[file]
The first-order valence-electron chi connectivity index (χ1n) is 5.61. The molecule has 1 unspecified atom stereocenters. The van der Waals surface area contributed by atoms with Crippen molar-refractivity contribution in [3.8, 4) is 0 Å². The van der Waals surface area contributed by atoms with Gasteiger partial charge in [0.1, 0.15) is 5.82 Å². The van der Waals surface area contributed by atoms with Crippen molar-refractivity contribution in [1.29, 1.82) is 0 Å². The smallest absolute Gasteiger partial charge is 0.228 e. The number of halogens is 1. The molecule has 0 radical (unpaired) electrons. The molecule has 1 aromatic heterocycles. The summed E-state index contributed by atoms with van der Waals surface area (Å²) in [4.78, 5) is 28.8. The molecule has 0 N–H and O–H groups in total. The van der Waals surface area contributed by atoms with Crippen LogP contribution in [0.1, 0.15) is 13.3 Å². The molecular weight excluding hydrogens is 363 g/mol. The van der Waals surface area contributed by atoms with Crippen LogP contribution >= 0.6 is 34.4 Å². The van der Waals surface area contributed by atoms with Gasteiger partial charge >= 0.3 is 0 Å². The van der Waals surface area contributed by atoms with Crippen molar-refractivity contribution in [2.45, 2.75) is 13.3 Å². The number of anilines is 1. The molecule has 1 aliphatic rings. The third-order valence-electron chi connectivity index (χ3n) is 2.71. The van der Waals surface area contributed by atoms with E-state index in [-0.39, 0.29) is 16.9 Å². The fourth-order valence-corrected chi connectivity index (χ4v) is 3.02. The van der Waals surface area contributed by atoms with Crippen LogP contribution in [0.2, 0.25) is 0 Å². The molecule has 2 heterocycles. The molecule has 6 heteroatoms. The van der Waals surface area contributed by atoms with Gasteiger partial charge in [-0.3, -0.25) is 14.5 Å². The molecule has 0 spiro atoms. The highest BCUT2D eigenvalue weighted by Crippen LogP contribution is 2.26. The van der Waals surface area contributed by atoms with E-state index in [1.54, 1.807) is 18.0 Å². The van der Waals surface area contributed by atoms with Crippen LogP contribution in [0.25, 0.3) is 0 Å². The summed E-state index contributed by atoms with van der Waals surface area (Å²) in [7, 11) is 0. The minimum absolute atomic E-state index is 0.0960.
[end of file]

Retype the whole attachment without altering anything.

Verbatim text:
The first-order valence-electron chi connectivity index (χ1n) is 5.61. The molecule has 1 unspecified atom stereocenters. The van der Waals surface area contributed by atoms with Crippen molar-refractivity contribution in [3.8, 4) is 0 Å². The van der Waals surface area contributed by atoms with Gasteiger partial charge in [0.1, 0.15) is 5.82 Å². The van der Waals surface area contributed by atoms with Crippen molar-refractivity contribution in [1.29, 1.82) is 0 Å². The smallest absolute Gasteiger partial charge is 0.228 e. The number of halogens is 1. The molecule has 0 radical (unpaired) electrons. The molecule has 1 aromatic heterocycles. The summed E-state index contributed by atoms with van der Waals surface area (Å²) in [4.78, 5) is 28.8. The molecule has 0 N–H and O–H groups in total. The van der Waals surface area contributed by atoms with Crippen LogP contribution in [0.1, 0.15) is 13.3 Å². The molecular weight excluding hydrogens is 363 g/mol. The van der Waals surface area contributed by atoms with Crippen LogP contribution >= 0.6 is 34.4 Å². The van der Waals surface area contributed by atoms with Gasteiger partial charge >= 0.3 is 0 Å². The van der Waals surface area contributed by atoms with Crippen molar-refractivity contribution in [2.45, 2.75) is 13.3 Å². The number of anilines is 1. The molecule has 1 aliphatic rings. The third-order valence-electron chi connectivity index (χ3n) is 2.71. The van der Waals surface area contributed by atoms with E-state index in [-0.39, 0.29) is 16.9 Å². The fourth-order valence-corrected chi connectivity index (χ4v) is 3.02. The van der Waals surface area contributed by atoms with Crippen LogP contribution in [0.2, 0.25) is 0 Å². The molecule has 2 heterocycles. The molecule has 6 heteroatoms. The van der Waals surface area contributed by atoms with Gasteiger partial charge in [-0.3, -0.25) is 14.5 Å². The molecule has 0 spiro atoms. The highest BCUT2D eigenvalue weighted by Crippen LogP contribution is 2.26. The van der Waals surface area contributed by atoms with E-state index in [1.54, 1.807) is 18.0 Å². The van der Waals surface area contributed by atoms with Crippen LogP contribution in [0.25, 0.3) is 0 Å². The summed E-state index contributed by atoms with van der Waals surface area (Å²) in [7, 11) is 0. The minimum absolute atomic E-state index is 0.0960.